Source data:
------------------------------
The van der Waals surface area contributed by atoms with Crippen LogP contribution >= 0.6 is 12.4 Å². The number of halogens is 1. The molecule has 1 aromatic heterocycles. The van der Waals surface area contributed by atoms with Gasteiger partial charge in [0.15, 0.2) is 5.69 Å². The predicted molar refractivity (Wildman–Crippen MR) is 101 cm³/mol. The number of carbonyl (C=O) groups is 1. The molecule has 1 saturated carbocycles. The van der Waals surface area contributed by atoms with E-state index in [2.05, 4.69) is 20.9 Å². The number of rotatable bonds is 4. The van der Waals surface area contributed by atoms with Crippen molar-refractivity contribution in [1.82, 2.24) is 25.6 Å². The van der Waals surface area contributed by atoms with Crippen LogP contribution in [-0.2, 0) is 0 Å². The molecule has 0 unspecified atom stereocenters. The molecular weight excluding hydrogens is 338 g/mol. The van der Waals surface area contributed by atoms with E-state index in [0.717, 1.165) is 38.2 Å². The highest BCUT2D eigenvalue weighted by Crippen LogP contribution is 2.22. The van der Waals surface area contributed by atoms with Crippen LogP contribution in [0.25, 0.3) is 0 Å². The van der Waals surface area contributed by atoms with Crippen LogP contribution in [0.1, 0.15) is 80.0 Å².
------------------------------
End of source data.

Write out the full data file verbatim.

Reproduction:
The van der Waals surface area contributed by atoms with Crippen LogP contribution >= 0.6 is 12.4 Å². The number of halogens is 1. The molecule has 1 aromatic heterocycles. The van der Waals surface area contributed by atoms with Gasteiger partial charge in [0.15, 0.2) is 5.69 Å². The predicted molar refractivity (Wildman–Crippen MR) is 101 cm³/mol. The number of carbonyl (C=O) groups is 1. The molecule has 1 saturated carbocycles. The van der Waals surface area contributed by atoms with E-state index in [2.05, 4.69) is 20.9 Å². The number of rotatable bonds is 4. The van der Waals surface area contributed by atoms with Crippen molar-refractivity contribution in [1.82, 2.24) is 25.6 Å². The van der Waals surface area contributed by atoms with Crippen LogP contribution in [-0.2, 0) is 0 Å². The molecule has 0 unspecified atom stereocenters. The molecular weight excluding hydrogens is 338 g/mol. The van der Waals surface area contributed by atoms with E-state index in [0.717, 1.165) is 38.2 Å². The highest BCUT2D eigenvalue weighted by Crippen LogP contribution is 2.22. The van der Waals surface area contributed by atoms with Crippen LogP contribution in [0.25, 0.3) is 0 Å². The van der Waals surface area contributed by atoms with Crippen LogP contribution in [0.1, 0.15) is 80.0 Å².